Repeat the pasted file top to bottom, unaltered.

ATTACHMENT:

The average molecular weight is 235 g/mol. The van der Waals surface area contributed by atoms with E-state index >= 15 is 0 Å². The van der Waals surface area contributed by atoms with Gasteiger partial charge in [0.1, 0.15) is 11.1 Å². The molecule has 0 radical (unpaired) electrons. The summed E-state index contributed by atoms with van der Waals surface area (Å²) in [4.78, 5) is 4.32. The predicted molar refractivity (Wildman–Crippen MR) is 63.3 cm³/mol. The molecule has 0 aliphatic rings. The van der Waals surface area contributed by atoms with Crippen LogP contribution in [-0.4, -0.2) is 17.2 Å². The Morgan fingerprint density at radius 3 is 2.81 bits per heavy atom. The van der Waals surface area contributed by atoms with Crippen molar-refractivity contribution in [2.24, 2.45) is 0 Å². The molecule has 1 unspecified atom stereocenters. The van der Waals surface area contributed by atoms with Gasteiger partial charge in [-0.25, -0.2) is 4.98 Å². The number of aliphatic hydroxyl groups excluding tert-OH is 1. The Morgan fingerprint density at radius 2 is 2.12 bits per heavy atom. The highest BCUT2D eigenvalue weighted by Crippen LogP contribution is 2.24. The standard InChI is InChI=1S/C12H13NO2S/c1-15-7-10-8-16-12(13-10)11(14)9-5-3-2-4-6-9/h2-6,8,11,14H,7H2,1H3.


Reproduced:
The average molecular weight is 235 g/mol. The van der Waals surface area contributed by atoms with E-state index >= 15 is 0 Å². The van der Waals surface area contributed by atoms with Gasteiger partial charge in [0.1, 0.15) is 11.1 Å². The molecule has 0 radical (unpaired) electrons. The summed E-state index contributed by atoms with van der Waals surface area (Å²) in [4.78, 5) is 4.32. The predicted molar refractivity (Wildman–Crippen MR) is 63.3 cm³/mol. The molecule has 0 aliphatic rings. The van der Waals surface area contributed by atoms with Crippen LogP contribution in [-0.4, -0.2) is 17.2 Å². The Morgan fingerprint density at radius 3 is 2.81 bits per heavy atom. The van der Waals surface area contributed by atoms with Crippen molar-refractivity contribution in [2.24, 2.45) is 0 Å². The molecule has 1 unspecified atom stereocenters. The van der Waals surface area contributed by atoms with Gasteiger partial charge in [-0.25, -0.2) is 4.98 Å². The number of aliphatic hydroxyl groups excluding tert-OH is 1. The Morgan fingerprint density at radius 2 is 2.12 bits per heavy atom. The highest BCUT2D eigenvalue weighted by Crippen LogP contribution is 2.24. The standard InChI is InChI=1S/C12H13NO2S/c1-15-7-10-8-16-12(13-10)11(14)9-5-3-2-4-6-9/h2-6,8,11,14H,7H2,1H3.